It’s not always easy to make ends meet these days. Even in a good economy, most Americans are struggling financially. We work hard, but the bills just keep coming, and it is all too easy for debt to grow and paralyze our finances.
But not all of our financial problems are beyond our control. More than 1 in 5 working American adults do not set aside any of their earnings as savings, experts report. That’s a very bad thing, because long-term savings will help you protect yourself from sudden expenses and grow your net worth through investments.
It would be easier to save if you made more money, of course — that’s true for everyone. But, for many of us, there’s another factor. We’re simply wasting too much money. If we reigned in our spending and were more careful with our hard-earned money, we’d have more cash left over to save for a rainy day or for our long-term financial goals. You can find places in your regular budget and general personal finance strategy that you could tweak for bigger savings. Here are some things you should do.
Use tax-advantaged accounts more
Hopefully, you’re saving some money in tax-advantaged retirement accounts like 401(k)s, IRAs, and Roth IRAs. But these types of accounts are not the only tax-advantaged accounts that you have access to. You can also save money in tax-advantaged accounts that are designed for things like education- and health care-related expenses. You can withdraw money from these accounts for their intended purposes, so this has nothing to do with your insurance coverage, explain experts at neurosurgical offices. If you have health care expenses, you can be quite confident that you’ll be able to draw from your tax-advantaged health savings account.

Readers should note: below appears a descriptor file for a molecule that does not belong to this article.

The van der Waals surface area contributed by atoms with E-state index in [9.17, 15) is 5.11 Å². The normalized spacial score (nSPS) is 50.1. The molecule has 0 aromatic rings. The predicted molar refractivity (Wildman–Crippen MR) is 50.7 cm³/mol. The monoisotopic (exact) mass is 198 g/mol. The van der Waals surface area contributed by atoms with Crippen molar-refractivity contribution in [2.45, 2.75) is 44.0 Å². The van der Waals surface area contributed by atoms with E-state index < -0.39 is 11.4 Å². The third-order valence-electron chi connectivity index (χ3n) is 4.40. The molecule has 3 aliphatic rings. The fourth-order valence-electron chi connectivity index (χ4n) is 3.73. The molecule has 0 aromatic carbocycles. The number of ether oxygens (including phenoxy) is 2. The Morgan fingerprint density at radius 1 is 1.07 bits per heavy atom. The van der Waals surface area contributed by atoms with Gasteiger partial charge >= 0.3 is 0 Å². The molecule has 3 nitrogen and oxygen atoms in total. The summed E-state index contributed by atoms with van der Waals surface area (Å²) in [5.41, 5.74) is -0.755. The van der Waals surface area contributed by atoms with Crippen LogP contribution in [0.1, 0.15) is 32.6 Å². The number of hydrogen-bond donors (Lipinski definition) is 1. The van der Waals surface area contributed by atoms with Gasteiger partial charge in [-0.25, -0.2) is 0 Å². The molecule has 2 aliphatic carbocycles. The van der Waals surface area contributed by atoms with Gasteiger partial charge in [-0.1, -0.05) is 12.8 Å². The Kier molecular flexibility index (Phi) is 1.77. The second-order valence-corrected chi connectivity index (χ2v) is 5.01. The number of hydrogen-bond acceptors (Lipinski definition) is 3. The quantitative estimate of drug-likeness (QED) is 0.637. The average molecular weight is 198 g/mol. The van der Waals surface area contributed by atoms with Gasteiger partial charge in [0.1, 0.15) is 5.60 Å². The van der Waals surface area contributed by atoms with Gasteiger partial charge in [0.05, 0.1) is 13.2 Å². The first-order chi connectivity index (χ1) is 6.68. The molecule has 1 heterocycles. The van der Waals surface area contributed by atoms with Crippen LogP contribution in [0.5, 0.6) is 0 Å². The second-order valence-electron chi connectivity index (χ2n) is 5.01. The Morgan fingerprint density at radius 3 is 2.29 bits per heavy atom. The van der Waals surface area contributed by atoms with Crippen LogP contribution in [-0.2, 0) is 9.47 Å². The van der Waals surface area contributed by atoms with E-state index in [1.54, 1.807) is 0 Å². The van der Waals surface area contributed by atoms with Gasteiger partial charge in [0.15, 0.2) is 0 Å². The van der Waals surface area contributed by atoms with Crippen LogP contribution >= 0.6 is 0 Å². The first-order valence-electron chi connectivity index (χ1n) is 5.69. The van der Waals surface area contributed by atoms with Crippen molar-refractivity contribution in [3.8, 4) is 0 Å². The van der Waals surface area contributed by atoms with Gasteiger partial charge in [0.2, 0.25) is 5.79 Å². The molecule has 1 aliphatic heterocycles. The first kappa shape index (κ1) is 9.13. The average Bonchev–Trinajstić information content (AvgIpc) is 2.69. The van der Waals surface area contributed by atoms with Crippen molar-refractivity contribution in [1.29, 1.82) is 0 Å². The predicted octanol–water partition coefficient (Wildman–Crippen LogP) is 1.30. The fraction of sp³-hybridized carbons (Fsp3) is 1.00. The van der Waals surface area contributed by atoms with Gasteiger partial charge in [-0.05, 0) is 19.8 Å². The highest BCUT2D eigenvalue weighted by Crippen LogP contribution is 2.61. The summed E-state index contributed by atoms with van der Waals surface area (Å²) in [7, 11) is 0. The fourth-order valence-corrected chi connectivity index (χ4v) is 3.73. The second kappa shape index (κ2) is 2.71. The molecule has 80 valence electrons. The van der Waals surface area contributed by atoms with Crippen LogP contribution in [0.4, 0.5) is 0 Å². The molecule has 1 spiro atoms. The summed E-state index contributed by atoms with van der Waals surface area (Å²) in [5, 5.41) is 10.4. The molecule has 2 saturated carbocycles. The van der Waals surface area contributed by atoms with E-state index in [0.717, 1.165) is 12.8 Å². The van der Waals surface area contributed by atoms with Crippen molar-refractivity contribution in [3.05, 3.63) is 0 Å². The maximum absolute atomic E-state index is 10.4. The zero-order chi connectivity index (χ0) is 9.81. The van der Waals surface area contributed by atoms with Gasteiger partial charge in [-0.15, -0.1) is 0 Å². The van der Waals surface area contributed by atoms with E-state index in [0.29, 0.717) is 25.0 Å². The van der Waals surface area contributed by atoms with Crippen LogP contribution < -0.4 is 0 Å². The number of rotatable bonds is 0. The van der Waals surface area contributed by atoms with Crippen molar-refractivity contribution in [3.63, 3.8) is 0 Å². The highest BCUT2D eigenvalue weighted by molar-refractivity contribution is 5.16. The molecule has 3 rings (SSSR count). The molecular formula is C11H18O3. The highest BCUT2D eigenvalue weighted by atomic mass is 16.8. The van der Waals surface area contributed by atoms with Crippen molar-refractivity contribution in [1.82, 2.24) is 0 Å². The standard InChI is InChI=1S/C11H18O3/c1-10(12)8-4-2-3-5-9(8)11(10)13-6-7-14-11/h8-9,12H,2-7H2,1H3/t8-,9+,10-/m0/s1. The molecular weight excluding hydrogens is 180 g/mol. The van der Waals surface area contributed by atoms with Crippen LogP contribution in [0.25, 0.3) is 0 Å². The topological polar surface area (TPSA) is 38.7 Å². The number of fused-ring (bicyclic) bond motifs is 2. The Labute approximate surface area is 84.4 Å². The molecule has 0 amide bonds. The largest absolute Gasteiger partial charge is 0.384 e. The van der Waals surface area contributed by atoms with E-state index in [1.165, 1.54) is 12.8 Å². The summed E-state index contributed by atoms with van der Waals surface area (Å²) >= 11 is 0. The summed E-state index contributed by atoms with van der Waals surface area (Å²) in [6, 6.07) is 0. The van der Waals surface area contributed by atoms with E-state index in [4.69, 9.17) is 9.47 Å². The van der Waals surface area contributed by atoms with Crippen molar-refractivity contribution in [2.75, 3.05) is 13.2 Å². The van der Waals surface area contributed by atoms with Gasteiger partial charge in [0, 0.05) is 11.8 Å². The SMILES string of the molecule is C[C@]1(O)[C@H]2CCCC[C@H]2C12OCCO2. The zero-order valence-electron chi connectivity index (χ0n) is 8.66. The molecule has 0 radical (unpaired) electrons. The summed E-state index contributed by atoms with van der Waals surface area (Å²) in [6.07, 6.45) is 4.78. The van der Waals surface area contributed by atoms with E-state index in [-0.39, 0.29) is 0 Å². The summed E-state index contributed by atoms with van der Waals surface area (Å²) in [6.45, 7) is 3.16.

Making more use of tax-advantaged accounts will save you money on your taxes, naturally. And every penny that doesn’t go to Uncle Sam could be used to bolster your own financial future, so make sure that you’re familiar with all of the important tax-advantaged accounts.
Wait longer to upgrade your phone
Most of us are pretty reluctant to drop $1,000 on something — in fact, most Americans don’t have $1,000 in the bank, experts say. But when we get sick of our old phone or break its screen, many of us are all too willing to rush out and buy the latest iPhone. Sure, the expense may be paid out month by month, but it will be paid monthly for a long time to come — and you could avoid this expense by just fixing up your old phone and using it for a little longer.
An iPhone 7 may not be a wonderful as an iPhone XS, but an iPhone 7 screen replacement is a whole lot cheaper than a brand-new iPhone XS. Be smart, and be more careful with your money.
Cook for yourself
If you work hard, you may find that you rarely have the time to make your own meals. But consider this: While you may be helping your career by working so much, your financial gains are being eaten into (no pun intended!) by your spending on takeout and restaurants. If you’re buying lunch for $15 at work every day, then you’re spending $75 a week — or nearly $4,000 a year.
While it’s not always easy to make time to cook, it’s important that you try. Consider meal prepping, which will give you multiple meals with just one cooking session. Or grab some quick meals that you can just heat up and serve (try to pick healthy ones, though). If you’re cooking more at home, you’ll be spending less on take-out, delivery, and restaurants — and that’s money that you can use to grow your wealth and protect your long-term financial health.